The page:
Okay, we know that "numinous" isn't a noun, but there is something, well, noun-like in the way some authors can invoke a feeling about stuff beyond our everyday experience. But the numinous does seem to show up more in our genre than in most others. Why? Why can some authors do this so effortlessly, while others try to get us there and don't quite make it? (And it is so often missed!) And why would a bunch of rational, science oriented people care about that kind of thing in the first place? Is this because SF is at its roots interested in the same things as fantasy and fantasy has a particularly close relationship with the numinous, or is it just that the numinous is a great way to get a Sensawonder fix? Lois McMaster Bujold, James Macdonald (m), James Morrow, Deborah Ross
Saturday 4:30 p Exeter: Reading
[Having missed the chance to read his novel while it was on the web...]
Saturday 5:00 p
H205: How Does SF Portray Islam?
What portrayal of Islam? The religion and culture of the Muslim world are infrequently the subjects of SF stories, which says something about the parochial nature of much of the genre; and when they do come up, it is in stereotypical ways. Yet Islam has evolved and diversified in as many ways as Christianity; there is no reason to think it won't continue to do so, on this world or others. Jon Courtenay Grimwood, Shariann Lewitt, Harry Turtledove (m), Sarah Zettel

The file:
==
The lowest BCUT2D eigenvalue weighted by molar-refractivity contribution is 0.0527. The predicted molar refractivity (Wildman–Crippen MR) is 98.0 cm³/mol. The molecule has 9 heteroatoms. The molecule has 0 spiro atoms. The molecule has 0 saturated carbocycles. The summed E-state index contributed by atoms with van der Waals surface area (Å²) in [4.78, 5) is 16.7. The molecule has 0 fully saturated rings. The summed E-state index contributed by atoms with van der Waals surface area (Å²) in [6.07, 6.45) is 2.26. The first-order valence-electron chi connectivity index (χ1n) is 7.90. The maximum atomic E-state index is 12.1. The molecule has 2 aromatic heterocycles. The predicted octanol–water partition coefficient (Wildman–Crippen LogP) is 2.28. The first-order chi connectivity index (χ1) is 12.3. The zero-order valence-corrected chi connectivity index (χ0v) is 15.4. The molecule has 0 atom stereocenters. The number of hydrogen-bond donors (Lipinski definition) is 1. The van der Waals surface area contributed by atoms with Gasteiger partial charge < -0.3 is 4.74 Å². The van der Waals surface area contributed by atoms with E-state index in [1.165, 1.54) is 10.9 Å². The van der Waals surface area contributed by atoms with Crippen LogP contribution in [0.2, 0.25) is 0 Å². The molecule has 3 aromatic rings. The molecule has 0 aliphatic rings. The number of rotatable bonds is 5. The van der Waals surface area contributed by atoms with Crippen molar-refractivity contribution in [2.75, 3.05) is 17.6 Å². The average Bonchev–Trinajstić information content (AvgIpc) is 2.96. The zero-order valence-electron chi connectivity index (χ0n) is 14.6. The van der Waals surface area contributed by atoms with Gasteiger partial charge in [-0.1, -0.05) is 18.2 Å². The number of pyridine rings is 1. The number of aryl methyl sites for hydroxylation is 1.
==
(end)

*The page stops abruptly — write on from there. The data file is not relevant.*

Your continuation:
H206: Pulp Eye for the Art Guy
Wherein the Rubber Science Guy, the Stereotype Guy, the Bad Prose Style Guy, the Twisty Plot Guy, and the Fan Guy all offer advice to the hopeless artiste! Keith R. A. DeCandido, Alex Irvine, Matthew Jarpe, Kelly Link, Allen Steele (m)
[Could be horribly lame, but some of the people involved are pretty funny, so...]
H302: The Monster in the Maze
There is a monster. It's lurking in the shadows, waiting. There is always a monster. It might be the Minotaur in the Labyrinth of Crete or an alien aboard a deserted spaceship, but it is always there. Why? What is the monster, if it's more than the dark shadow of the self. Explore the monsters that haunt our sleeping and waking hours, and how we may (with luck and wisdom) find and defeat them. Discuss some works that did this (and examine if they did it successfully) Stephen Dedman, Neil Gaiman, Simon R. Green, Yves Meynard, Robert Sheckley
Saturday 8:00 p Auditorium: The Hugo Awards
Bestowing the most famous honor in science fiction, the Hugo ceremony is indeed The Big One. Come watch some of our most towering talents endure hours of squirm in hopes of one magnificent minute of squeal. Neil Gaiman, William Tenn, Terry Pratchett, Jack Speer, Peter Weston
Posted at 5:54 PM | link |
Here's a listing of interesting-looking panels for Friday, with the same annotation conventions as the previous post, plus a ? for those panels where I'm sort of torn about whether it'll be good or not (for example, things where I like the topic, but have concerns about the panelists). These are, of course, even more subject to change than the Thursday listings, as I'll actually see some of these people in action on Thursday.
Friday 10:00 a
? H204: New England in Science Fiction and Fantasy